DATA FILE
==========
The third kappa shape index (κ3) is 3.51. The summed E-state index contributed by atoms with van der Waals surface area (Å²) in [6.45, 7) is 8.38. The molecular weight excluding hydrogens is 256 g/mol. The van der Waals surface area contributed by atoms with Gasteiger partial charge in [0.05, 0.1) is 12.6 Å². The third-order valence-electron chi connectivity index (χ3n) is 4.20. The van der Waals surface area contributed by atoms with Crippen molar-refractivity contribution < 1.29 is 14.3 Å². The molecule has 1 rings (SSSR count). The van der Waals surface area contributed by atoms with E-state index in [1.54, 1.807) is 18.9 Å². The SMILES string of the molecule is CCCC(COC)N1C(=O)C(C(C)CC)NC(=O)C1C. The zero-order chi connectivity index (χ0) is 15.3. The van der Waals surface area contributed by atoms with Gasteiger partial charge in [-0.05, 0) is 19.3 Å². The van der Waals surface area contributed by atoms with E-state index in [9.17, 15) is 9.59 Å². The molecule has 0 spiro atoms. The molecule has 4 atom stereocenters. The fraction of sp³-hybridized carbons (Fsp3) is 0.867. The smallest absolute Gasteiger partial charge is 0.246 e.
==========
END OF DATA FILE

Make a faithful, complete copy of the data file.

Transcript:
The third kappa shape index (κ3) is 3.51. The summed E-state index contributed by atoms with van der Waals surface area (Å²) in [6.45, 7) is 8.38. The molecular weight excluding hydrogens is 256 g/mol. The van der Waals surface area contributed by atoms with Gasteiger partial charge in [0.05, 0.1) is 12.6 Å². The third-order valence-electron chi connectivity index (χ3n) is 4.20. The van der Waals surface area contributed by atoms with Crippen molar-refractivity contribution < 1.29 is 14.3 Å². The molecule has 1 rings (SSSR count). The van der Waals surface area contributed by atoms with E-state index in [1.54, 1.807) is 18.9 Å². The SMILES string of the molecule is CCCC(COC)N1C(=O)C(C(C)CC)NC(=O)C1C. The zero-order chi connectivity index (χ0) is 15.3. The van der Waals surface area contributed by atoms with Gasteiger partial charge in [-0.05, 0) is 19.3 Å². The van der Waals surface area contributed by atoms with E-state index in [9.17, 15) is 9.59 Å². The molecule has 0 spiro atoms. The molecule has 4 atom stereocenters. The fraction of sp³-hybridized carbons (Fsp3) is 0.867. The smallest absolute Gasteiger partial charge is 0.246 e.